MYPSDIR_AWK=$(cat << 'EOF'
BEGIN { FS = OFS = "/" }
{ 
   sub(ENVIRON["HOME"], "~");
   if (length($0) > 16 && NF > 4)
      print $1,$2,".." NF-4 "..",$(NF-1),$NF
   else
      print $0
}
EOF
)

# my replacement for \w prompt expansion
export MYPSDIR='$(echo -n "$PWD" | awk "$MYPSDIR_AWK")'

# the fancy colorized prompt: [0 user@host ~]$
# return code is in green, user@host is in bold/white
export PS1='[\[\033[1;32m\]$?\[\033[0;0m\] \[\033[0;1m\]\u@\h\[\033[0;0m\] $(eval "echo ${MYPSDIR}")]$ '

# set x/ssh window title as well
export PROMPT_COMMAND='echo -ne "\033]0;${USER}@${HOSTNAME%%.*} $(eval "echo ${MYPSDIR}")\007"'

Here's what it looks like in action. The green 0 is the return code of last command:

enter image description here

share|improve this answer

Apart from the bash-builtin solution using PROMPT_DIRTRIM, you may want to try $(pwd | tail -c16), which is a tad simpler than most other answers, but just gives the last 16 characters of the current directory. Of course replace 16 by any number you want.

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Another approach, still using sed and awk to generate the prompt. This will convert your $HOME directory into ~, show you your root directory, your lowest level (current directory), and its parent, separated by .. for each directory in between.

Inside of your .bashrc (or .bash_profile on OS X):

function generate_pwd {
  pwd | sed s.$HOME.~.g | awk -F"/" '
  BEGIN { ORS="/" }
  END {
  for (i=1; i<= NF; i++) {
      if ((i == 1 && $1 != "") || i == NF-1 || i == NF) {
        print $i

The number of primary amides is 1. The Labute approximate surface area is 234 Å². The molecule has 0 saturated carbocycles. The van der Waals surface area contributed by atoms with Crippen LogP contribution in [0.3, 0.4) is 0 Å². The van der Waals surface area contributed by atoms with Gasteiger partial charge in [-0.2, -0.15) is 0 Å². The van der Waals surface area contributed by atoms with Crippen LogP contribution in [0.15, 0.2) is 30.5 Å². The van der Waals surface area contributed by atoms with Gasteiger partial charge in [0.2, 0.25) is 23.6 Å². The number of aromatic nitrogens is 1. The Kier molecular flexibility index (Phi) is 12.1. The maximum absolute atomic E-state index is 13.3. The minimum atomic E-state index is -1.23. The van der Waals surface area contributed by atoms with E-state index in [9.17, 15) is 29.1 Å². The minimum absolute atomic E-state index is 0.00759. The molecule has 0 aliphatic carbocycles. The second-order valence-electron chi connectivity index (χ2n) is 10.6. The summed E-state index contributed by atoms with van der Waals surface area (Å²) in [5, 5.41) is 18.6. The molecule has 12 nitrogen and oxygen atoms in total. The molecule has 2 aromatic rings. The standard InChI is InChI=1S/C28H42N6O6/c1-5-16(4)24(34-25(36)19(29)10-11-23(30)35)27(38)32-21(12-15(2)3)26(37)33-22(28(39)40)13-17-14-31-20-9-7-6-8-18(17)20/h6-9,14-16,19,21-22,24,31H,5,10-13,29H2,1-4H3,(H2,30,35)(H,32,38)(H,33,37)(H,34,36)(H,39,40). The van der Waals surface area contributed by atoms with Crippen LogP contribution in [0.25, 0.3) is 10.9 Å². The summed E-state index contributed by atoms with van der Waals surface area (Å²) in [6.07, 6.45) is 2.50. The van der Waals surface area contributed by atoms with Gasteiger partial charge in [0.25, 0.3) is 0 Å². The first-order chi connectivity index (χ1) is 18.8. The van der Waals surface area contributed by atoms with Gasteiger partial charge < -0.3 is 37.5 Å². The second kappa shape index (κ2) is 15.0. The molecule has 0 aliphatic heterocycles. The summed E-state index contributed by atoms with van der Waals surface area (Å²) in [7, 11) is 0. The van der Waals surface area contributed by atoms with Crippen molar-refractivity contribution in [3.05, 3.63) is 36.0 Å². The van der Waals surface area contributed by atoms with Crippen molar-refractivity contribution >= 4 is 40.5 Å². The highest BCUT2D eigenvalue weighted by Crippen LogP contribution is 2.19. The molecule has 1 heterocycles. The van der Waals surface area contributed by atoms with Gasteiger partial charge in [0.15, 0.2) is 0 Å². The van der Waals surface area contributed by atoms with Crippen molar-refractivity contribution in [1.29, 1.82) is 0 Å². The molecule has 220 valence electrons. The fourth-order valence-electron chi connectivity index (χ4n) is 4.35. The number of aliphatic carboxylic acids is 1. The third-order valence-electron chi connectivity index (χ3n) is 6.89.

}
      else if (i == 1 && $1 == "") {
        print "/"$2
        i++
      }
      else {
        print ".."
      }
    }
  }'
}
export PS1="\$(generate_pwd) -> "

The script uses awk's built in NF variable (number of fields) and positional variables ($1, $2 ...) to print each field (directory name) separated by the ORS variable (output record separator). It collapses the inner directories into .. in your prompt.

Example of it in use:

~/ -> cd Documents/
~/Documents/ -> cd scripts/
~/Documents/scripts/ -> cd test1/
~/../scripts/test1/ -> cd test2
~/../../test1/test2/ -> pwd
/Users/Brandon/Documents/scripts/test1/test2
~/../../test1/test2/ -> cd test3/
~/../../../test2/test3/ -> cd test4/
~/../../../../test3/test4/ -> pwd
/Users/Brandon/Documents/scripts/test1/test2/test3/test4
~/../../../../test3/test4/ -> cd /usr/
/usr/ -> cd local/
/usr/local/ -> cd etc/
/usr/local/etc/ -> cd openssl/
/usr/../etc/openssl/ -> cd private/
/usr/../../openssl/private/ ->
share|improve this answer

Why not just use ${string:position:length}? You can do ${string:-$max_chars} to have the last ${max_chars} of the string.

note the negative value

share|improve this answer
    
is this bash or PHP? – Nick Volynkin Jun 6 '15 at 20:01

Not so different from previous solutions. However, maybe a bit more readable/editable. However, no solution to the folder name boundary, only focusing on the length of the prompt.

### SET MY PROMPT ###
if [ -n "$PS1" ]; then
    # A temporary variable to contain our prompt command
    NEW_PROMPT_COMMAND='
        pwd_short=${PWD/#$HOME/\~};
        if [ ${#pwd_short} -gt 53 ]; then
            TRIMMED_PWD=${pwd_short: 0: 25}...${pwd_short: -25}
        else
            TRIMMED_PWD=${pwd_short}
        fi
    '

    # If there's an existing prompt command, let's not 
    # clobber it
    if [ -n "$PROMPT_COMMAND" ]; then
        PROMPT_COMMAND="$PROMPT_COMMAND;$NEW_PROMPT_COMMAND"
    else
        PROMPT_COMMAND="$NEW_PROMPT_COMMAND"
    fi

    # We're done with our temporary variable
    unset NEW_PROMPT_COMMAND

    # Set PS1 with our new variable
    # \h - hostname, \u - username
    PS1='\u@\h: $TRIMMED_PWD\$ '
fi

added to the .bashrc file. All parts of the prompt is updated properly. The first part is shortened if you're in your home directory. Example:

user@computer: ~/misc/projs/solardrivers...src/com/mycompany/handles$